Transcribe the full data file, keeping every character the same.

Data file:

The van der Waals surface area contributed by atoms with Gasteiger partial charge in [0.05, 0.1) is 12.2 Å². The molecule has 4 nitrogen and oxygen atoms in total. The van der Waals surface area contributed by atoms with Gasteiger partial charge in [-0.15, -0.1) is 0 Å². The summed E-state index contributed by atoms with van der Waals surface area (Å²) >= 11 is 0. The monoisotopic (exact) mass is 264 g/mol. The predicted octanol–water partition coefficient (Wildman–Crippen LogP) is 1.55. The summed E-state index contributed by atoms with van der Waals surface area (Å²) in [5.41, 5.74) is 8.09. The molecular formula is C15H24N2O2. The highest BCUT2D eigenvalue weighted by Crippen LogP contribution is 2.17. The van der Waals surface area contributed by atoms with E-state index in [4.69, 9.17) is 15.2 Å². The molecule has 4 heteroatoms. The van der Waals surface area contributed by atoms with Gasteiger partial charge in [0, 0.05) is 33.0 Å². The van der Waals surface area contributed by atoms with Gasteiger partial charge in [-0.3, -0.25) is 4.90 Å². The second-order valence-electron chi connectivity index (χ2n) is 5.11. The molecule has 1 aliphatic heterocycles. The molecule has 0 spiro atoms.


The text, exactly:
The van der Waals surface area contributed by atoms with Gasteiger partial charge in [0.05, 0.1) is 12.2 Å². The molecule has 4 nitrogen and oxygen atoms in total. The van der Waals surface area contributed by atoms with Gasteiger partial charge in [-0.15, -0.1) is 0 Å². The summed E-state index contributed by atoms with van der Waals surface area (Å²) >= 11 is 0. The monoisotopic (exact) mass is 264 g/mol. The predicted octanol–water partition coefficient (Wildman–Crippen LogP) is 1.55. The summed E-state index contributed by atoms with van der Waals surface area (Å²) in [5.41, 5.74) is 8.09. The molecular formula is C15H24N2O2. The highest BCUT2D eigenvalue weighted by Crippen LogP contribution is 2.17. The van der Waals surface area contributed by atoms with E-state index in [4.69, 9.17) is 15.2 Å². The molecule has 4 heteroatoms. The van der Waals surface area contributed by atoms with Gasteiger partial charge in [0, 0.05) is 33.0 Å². The van der Waals surface area contributed by atoms with Gasteiger partial charge in [-0.3, -0.25) is 4.90 Å². The second-order valence-electron chi connectivity index (χ2n) is 5.11. The molecule has 1 aliphatic heterocycles. The molecule has 0 spiro atoms.